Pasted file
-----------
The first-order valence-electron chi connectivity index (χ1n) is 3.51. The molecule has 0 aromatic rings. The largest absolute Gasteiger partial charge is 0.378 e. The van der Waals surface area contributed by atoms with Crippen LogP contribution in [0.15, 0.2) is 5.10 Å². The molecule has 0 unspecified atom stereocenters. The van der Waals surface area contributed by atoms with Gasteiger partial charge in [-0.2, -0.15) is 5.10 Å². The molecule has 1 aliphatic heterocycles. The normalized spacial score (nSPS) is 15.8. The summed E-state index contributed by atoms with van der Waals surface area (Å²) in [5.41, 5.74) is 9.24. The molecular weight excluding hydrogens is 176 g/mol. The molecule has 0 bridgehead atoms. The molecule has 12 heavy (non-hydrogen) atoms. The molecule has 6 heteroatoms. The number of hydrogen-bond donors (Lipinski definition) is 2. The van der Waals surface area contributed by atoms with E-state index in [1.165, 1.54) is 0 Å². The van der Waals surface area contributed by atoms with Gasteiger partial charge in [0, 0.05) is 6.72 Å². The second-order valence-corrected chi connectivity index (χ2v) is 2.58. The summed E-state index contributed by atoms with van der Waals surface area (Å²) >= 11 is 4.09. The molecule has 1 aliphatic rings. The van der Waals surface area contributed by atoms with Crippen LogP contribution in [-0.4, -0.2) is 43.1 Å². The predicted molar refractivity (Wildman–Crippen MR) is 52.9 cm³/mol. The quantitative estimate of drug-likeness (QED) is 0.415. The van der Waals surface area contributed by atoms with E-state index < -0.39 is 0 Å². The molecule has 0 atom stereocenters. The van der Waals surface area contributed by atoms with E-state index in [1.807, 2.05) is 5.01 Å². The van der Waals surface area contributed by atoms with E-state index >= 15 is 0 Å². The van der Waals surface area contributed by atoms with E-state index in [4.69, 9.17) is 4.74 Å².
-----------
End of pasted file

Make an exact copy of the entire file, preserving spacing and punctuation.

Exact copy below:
The first-order valence-electron chi connectivity index (χ1n) is 3.51. The molecule has 0 aromatic rings. The largest absolute Gasteiger partial charge is 0.378 e. The van der Waals surface area contributed by atoms with Crippen LogP contribution in [0.15, 0.2) is 5.10 Å². The molecule has 0 unspecified atom stereocenters. The van der Waals surface area contributed by atoms with Gasteiger partial charge in [-0.2, -0.15) is 5.10 Å². The molecule has 1 aliphatic heterocycles. The normalized spacial score (nSPS) is 15.8. The summed E-state index contributed by atoms with van der Waals surface area (Å²) in [5.41, 5.74) is 9.24. The molecular weight excluding hydrogens is 176 g/mol. The molecule has 0 bridgehead atoms. The molecule has 12 heavy (non-hydrogen) atoms. The molecule has 6 heteroatoms. The number of hydrogen-bond donors (Lipinski definition) is 2. The van der Waals surface area contributed by atoms with E-state index in [1.165, 1.54) is 0 Å². The van der Waals surface area contributed by atoms with Gasteiger partial charge in [0, 0.05) is 6.72 Å². The second-order valence-corrected chi connectivity index (χ2v) is 2.58. The summed E-state index contributed by atoms with van der Waals surface area (Å²) >= 11 is 4.09. The molecule has 1 aliphatic rings. The van der Waals surface area contributed by atoms with Crippen LogP contribution in [-0.4, -0.2) is 43.1 Å². The predicted molar refractivity (Wildman–Crippen MR) is 52.9 cm³/mol. The quantitative estimate of drug-likeness (QED) is 0.415. The van der Waals surface area contributed by atoms with E-state index < -0.39 is 0 Å². The molecule has 0 atom stereocenters. The van der Waals surface area contributed by atoms with E-state index in [1.807, 2.05) is 5.01 Å². The van der Waals surface area contributed by atoms with E-state index >= 15 is 0 Å². The van der Waals surface area contributed by atoms with E-state index in [4.69, 9.17) is 4.74 Å².